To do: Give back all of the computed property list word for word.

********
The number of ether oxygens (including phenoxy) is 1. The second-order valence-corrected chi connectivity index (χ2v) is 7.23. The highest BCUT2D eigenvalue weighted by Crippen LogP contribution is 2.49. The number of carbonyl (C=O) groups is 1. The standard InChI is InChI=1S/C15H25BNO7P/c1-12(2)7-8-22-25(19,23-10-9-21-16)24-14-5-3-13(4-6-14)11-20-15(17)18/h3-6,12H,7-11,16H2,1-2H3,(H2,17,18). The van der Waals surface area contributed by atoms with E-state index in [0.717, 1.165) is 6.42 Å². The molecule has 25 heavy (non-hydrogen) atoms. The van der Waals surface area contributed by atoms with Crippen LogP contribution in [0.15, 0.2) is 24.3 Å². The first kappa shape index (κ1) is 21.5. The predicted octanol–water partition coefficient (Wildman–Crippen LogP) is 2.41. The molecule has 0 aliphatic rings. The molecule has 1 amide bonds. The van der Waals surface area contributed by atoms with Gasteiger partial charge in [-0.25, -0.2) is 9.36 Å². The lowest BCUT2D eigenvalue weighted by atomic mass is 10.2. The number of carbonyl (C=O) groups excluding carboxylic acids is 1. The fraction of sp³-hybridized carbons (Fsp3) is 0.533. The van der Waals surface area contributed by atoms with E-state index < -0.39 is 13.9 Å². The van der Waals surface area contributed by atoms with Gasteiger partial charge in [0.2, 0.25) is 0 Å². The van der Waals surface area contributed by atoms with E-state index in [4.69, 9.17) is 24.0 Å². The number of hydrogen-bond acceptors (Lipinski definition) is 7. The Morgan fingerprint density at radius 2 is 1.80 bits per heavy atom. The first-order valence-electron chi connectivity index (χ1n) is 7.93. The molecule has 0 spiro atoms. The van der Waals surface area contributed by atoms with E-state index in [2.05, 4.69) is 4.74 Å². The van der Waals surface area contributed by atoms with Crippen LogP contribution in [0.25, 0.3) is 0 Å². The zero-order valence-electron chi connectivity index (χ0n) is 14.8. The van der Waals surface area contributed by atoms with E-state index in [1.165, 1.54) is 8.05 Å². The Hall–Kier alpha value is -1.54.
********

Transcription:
The number of ether oxygens (including phenoxy) is 1. The second-order valence-corrected chi connectivity index (χ2v) is 7.23. The highest BCUT2D eigenvalue weighted by Crippen LogP contribution is 2.49. The number of carbonyl (C=O) groups is 1. The standard InChI is InChI=1S/C15H25BNO7P/c1-12(2)7-8-22-25(19,23-10-9-21-16)24-14-5-3-13(4-6-14)11-20-15(17)18/h3-6,12H,7-11,16H2,1-2H3,(H2,17,18). The van der Waals surface area contributed by atoms with E-state index in [0.717, 1.165) is 6.42 Å². The molecule has 25 heavy (non-hydrogen) atoms. The van der Waals surface area contributed by atoms with Crippen LogP contribution in [0.15, 0.2) is 24.3 Å². The first kappa shape index (κ1) is 21.5. The predicted octanol–water partition coefficient (Wildman–Crippen LogP) is 2.41. The molecule has 0 aliphatic rings. The molecule has 1 amide bonds. The van der Waals surface area contributed by atoms with Gasteiger partial charge in [-0.25, -0.2) is 9.36 Å². The lowest BCUT2D eigenvalue weighted by atomic mass is 10.2. The number of carbonyl (C=O) groups excluding carboxylic acids is 1. The fraction of sp³-hybridized carbons (Fsp3) is 0.533. The van der Waals surface area contributed by atoms with E-state index < -0.39 is 13.9 Å². The van der Waals surface area contributed by atoms with Gasteiger partial charge in [0.2, 0.25) is 0 Å². The van der Waals surface area contributed by atoms with E-state index in [4.69, 9.17) is 24.0 Å². The number of hydrogen-bond acceptors (Lipinski definition) is 7. The Morgan fingerprint density at radius 2 is 1.80 bits per heavy atom. The first-order valence-electron chi connectivity index (χ1n) is 7.93. The molecule has 0 spiro atoms. The van der Waals surface area contributed by atoms with E-state index in [2.05, 4.69) is 4.74 Å². The van der Waals surface area contributed by atoms with Crippen LogP contribution in [0.25, 0.3) is 0 Å². The zero-order valence-electron chi connectivity index (χ0n) is 14.8. The van der Waals surface area contributed by atoms with E-state index in [1.165, 1.54) is 8.05 Å². The Hall–Kier alpha value is -1.54.